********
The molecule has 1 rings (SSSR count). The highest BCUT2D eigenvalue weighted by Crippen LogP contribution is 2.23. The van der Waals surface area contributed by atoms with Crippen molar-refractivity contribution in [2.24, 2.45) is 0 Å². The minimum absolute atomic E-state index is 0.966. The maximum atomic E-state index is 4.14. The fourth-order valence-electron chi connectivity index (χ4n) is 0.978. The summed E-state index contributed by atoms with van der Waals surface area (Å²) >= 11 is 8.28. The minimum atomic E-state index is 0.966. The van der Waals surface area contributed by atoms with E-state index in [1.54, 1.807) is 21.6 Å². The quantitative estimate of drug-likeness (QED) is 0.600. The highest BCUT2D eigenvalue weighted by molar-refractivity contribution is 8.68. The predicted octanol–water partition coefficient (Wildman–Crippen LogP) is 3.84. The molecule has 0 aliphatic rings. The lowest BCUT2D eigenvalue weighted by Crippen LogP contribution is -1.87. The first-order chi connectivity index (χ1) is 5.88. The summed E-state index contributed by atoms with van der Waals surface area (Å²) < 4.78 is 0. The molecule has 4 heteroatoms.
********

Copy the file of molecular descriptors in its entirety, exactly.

The molecule has 1 rings (SSSR count). The highest BCUT2D eigenvalue weighted by Crippen LogP contribution is 2.23. The van der Waals surface area contributed by atoms with Crippen molar-refractivity contribution in [2.24, 2.45) is 0 Å². The minimum absolute atomic E-state index is 0.966. The maximum atomic E-state index is 4.14. The fourth-order valence-electron chi connectivity index (χ4n) is 0.978. The summed E-state index contributed by atoms with van der Waals surface area (Å²) >= 11 is 8.28. The minimum atomic E-state index is 0.966. The van der Waals surface area contributed by atoms with E-state index in [1.54, 1.807) is 21.6 Å². The quantitative estimate of drug-likeness (QED) is 0.600. The highest BCUT2D eigenvalue weighted by molar-refractivity contribution is 8.68. The predicted octanol–water partition coefficient (Wildman–Crippen LogP) is 3.84. The molecule has 0 aliphatic rings. The lowest BCUT2D eigenvalue weighted by Crippen LogP contribution is -1.87. The first-order chi connectivity index (χ1) is 5.88. The summed E-state index contributed by atoms with van der Waals surface area (Å²) < 4.78 is 0. The molecule has 4 heteroatoms.